The new rsync functionality has been contributed to the rsync mainline and will appear in the patch directory of the rsync source archive along with the next version of rsync. The original patch for rsync 2.6.9 is available from here.

Testing the new rsync functionality

To see the amount of file system cache curently in use, run

> grep ^Cached: /proc/meminfo

To see the effect of a large write operation, use dd to generate a 67 MB file filled with zeros.

> dd if=/dev/zero bs=64k count=1024 of=largefile.tmp
1024+0 records in
1024+0 records out
67108864 bytes transferred in 0.753085 seconds (89111922 bytes/sec)

Now check the cache usage, remove the file and check the cache again.

> grep ^Cached: /proc/meminfo
Cached:         742340 kB
> rm largefile.tmp
> grep ^Cached: /proc/meminfo
Cached:         676792 kB

The difference in cache usage matches the file size quite closely. This indicates that the whole file had been in the file system cache. This is also the reason for the rather impressive transfer rate dd has reported. Now lets see what happens when running rsync on a large file.

> dd if=/dev/zero bs=64k count=1024 of=largefile.tmp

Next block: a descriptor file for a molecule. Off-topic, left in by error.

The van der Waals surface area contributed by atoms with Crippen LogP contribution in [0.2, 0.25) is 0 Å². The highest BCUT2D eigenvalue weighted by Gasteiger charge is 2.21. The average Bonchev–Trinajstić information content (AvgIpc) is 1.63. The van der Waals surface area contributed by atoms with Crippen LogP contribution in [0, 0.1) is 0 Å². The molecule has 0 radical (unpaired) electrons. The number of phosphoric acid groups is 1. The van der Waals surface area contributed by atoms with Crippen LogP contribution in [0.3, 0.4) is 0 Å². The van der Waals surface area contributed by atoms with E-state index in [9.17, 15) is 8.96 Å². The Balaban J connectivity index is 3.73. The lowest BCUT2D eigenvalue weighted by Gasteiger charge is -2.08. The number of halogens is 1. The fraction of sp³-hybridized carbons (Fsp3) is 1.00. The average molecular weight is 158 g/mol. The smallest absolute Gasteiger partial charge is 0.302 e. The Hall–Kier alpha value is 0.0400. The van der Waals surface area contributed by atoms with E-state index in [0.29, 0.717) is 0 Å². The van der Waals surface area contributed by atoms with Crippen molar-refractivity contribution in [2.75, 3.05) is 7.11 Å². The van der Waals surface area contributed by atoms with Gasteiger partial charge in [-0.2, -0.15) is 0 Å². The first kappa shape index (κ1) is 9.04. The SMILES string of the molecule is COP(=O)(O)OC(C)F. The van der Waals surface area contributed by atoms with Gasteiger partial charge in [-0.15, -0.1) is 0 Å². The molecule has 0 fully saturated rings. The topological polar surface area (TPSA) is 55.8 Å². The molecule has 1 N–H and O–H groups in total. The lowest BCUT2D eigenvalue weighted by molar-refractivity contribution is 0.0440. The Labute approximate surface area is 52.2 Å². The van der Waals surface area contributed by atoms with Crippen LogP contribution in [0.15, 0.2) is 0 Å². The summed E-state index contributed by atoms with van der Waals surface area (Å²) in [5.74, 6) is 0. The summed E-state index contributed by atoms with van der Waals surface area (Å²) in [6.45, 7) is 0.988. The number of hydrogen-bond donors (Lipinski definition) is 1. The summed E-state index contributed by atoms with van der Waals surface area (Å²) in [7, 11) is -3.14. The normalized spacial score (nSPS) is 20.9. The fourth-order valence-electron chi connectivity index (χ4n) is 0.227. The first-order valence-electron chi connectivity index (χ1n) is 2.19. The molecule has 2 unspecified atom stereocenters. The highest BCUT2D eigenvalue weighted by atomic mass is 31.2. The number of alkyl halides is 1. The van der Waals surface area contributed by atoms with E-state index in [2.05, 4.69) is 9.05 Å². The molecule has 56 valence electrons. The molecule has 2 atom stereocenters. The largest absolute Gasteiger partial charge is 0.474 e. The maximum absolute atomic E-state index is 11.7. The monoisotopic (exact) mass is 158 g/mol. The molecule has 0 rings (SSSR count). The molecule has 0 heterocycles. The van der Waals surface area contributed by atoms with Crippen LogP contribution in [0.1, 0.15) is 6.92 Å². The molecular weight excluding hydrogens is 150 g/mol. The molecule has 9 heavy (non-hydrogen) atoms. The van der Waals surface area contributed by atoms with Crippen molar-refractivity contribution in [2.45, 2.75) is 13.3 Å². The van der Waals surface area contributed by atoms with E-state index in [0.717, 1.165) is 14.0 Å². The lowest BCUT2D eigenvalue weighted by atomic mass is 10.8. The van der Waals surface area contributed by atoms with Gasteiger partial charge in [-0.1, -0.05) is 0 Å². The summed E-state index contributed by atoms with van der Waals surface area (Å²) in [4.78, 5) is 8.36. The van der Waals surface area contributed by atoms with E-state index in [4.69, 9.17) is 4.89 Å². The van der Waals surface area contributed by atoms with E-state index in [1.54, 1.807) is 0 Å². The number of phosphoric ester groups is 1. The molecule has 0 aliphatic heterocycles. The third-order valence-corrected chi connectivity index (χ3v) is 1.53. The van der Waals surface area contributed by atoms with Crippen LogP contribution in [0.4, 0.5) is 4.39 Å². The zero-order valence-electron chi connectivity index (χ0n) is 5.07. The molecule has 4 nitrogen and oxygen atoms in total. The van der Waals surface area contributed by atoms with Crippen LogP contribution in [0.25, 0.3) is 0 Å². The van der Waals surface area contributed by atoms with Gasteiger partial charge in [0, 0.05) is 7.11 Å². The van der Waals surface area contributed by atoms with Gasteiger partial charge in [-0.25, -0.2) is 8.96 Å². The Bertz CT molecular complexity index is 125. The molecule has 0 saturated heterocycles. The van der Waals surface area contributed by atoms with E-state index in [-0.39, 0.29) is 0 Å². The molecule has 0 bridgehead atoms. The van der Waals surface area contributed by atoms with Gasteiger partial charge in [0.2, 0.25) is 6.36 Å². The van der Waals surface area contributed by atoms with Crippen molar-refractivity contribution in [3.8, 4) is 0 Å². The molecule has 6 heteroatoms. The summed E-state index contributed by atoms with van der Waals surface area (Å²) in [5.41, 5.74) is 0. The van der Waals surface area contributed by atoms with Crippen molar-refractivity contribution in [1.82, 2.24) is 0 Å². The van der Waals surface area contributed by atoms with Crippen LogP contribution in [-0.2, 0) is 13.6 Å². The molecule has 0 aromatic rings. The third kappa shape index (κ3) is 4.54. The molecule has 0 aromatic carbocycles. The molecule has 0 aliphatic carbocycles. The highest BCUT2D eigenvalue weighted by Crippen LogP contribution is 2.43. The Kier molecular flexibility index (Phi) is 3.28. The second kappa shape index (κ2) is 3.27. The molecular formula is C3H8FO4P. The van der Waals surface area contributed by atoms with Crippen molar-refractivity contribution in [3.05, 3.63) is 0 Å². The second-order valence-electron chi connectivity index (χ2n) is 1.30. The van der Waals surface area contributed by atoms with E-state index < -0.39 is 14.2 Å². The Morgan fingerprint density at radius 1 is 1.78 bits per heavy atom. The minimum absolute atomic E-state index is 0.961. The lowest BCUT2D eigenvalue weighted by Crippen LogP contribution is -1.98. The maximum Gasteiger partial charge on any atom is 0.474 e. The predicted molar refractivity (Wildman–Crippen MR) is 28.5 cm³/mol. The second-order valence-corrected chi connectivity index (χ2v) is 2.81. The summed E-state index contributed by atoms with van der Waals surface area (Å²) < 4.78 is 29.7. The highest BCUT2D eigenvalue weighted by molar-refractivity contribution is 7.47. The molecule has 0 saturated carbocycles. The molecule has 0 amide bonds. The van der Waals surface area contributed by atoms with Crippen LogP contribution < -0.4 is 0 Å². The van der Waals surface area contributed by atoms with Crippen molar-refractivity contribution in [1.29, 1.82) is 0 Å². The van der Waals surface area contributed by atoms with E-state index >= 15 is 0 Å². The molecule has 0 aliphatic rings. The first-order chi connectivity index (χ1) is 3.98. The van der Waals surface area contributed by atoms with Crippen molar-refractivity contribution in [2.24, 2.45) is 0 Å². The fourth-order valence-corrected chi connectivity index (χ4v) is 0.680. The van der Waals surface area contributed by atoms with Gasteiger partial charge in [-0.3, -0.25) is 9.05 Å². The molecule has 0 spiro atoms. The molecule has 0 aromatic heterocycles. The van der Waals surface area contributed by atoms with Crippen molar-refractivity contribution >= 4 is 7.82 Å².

> grep ^Cached: /proc/meminfo
Cached:         742340 kB
> rsync largefile.tmp largefile2.tmp
> grep ^Cached: /proc/meminfo
Cached:         807876 kB
> rm largefile.tmp largefile2.tmp

Again the whole file landed in the cache. Twice actually. Once when it was written by dd and a second time when it was copied by rsync. So finally lets do the same thing using the new rsync cache dropping feature.

> dd if=/dev/zero bs=64k count=1024 of=largefile.tmp
> grep ^Cached: /proc/meminfo
Cached:         741940 kB
> rsync --drop-cache largefile.tmp largefile2.tmp
> grep ^Cached: /proc/meminfo
Cached:         741940 kB

This time, the cache usage does not change at all. This is because rsync now keeps largefile.tmp in cache since it was already in the cache when rsync was started, and it releases largefile2.tmp since it is new and has not been in the cache before. If largefile.tmp had not been in cache when rsync was started, then largefile.tmp would not be in cache after the rsync run either.